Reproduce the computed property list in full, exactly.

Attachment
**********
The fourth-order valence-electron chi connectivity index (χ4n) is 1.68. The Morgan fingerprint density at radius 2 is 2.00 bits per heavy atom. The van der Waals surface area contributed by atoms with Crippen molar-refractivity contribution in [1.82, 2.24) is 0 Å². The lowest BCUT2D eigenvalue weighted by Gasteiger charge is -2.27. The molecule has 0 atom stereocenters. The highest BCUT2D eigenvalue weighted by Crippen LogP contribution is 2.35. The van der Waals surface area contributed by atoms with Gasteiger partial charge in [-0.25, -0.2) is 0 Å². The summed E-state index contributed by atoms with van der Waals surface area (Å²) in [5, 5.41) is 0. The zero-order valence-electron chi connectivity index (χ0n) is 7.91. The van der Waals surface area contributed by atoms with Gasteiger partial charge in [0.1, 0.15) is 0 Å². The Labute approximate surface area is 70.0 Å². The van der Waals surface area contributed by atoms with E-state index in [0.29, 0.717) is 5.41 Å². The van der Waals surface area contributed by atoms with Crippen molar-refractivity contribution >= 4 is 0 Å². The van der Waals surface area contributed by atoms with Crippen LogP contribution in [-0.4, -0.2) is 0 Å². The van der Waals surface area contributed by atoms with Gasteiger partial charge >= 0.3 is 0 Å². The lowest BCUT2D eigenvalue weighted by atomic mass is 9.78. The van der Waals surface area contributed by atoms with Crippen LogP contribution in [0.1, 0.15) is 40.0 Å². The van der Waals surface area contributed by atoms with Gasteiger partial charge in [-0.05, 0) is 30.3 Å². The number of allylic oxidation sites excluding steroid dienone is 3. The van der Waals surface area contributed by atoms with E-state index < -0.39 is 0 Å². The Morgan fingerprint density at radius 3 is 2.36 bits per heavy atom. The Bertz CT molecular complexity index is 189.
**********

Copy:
The fourth-order valence-electron chi connectivity index (χ4n) is 1.68. The Morgan fingerprint density at radius 2 is 2.00 bits per heavy atom. The van der Waals surface area contributed by atoms with Crippen molar-refractivity contribution in [1.82, 2.24) is 0 Å². The lowest BCUT2D eigenvalue weighted by Gasteiger charge is -2.27. The molecule has 0 atom stereocenters. The highest BCUT2D eigenvalue weighted by Crippen LogP contribution is 2.35. The van der Waals surface area contributed by atoms with Gasteiger partial charge in [-0.25, -0.2) is 0 Å². The summed E-state index contributed by atoms with van der Waals surface area (Å²) in [5, 5.41) is 0. The zero-order valence-electron chi connectivity index (χ0n) is 7.91. The van der Waals surface area contributed by atoms with Gasteiger partial charge in [0.1, 0.15) is 0 Å². The Labute approximate surface area is 70.0 Å². The van der Waals surface area contributed by atoms with E-state index in [0.29, 0.717) is 5.41 Å². The van der Waals surface area contributed by atoms with Crippen molar-refractivity contribution >= 4 is 0 Å². The van der Waals surface area contributed by atoms with Crippen LogP contribution in [-0.4, -0.2) is 0 Å². The van der Waals surface area contributed by atoms with Gasteiger partial charge >= 0.3 is 0 Å². The lowest BCUT2D eigenvalue weighted by atomic mass is 9.78. The van der Waals surface area contributed by atoms with Crippen LogP contribution in [0.1, 0.15) is 40.0 Å². The van der Waals surface area contributed by atoms with Gasteiger partial charge in [-0.05, 0) is 30.3 Å². The number of allylic oxidation sites excluding steroid dienone is 3. The van der Waals surface area contributed by atoms with E-state index < -0.39 is 0 Å². The Morgan fingerprint density at radius 3 is 2.36 bits per heavy atom. The Bertz CT molecular complexity index is 189.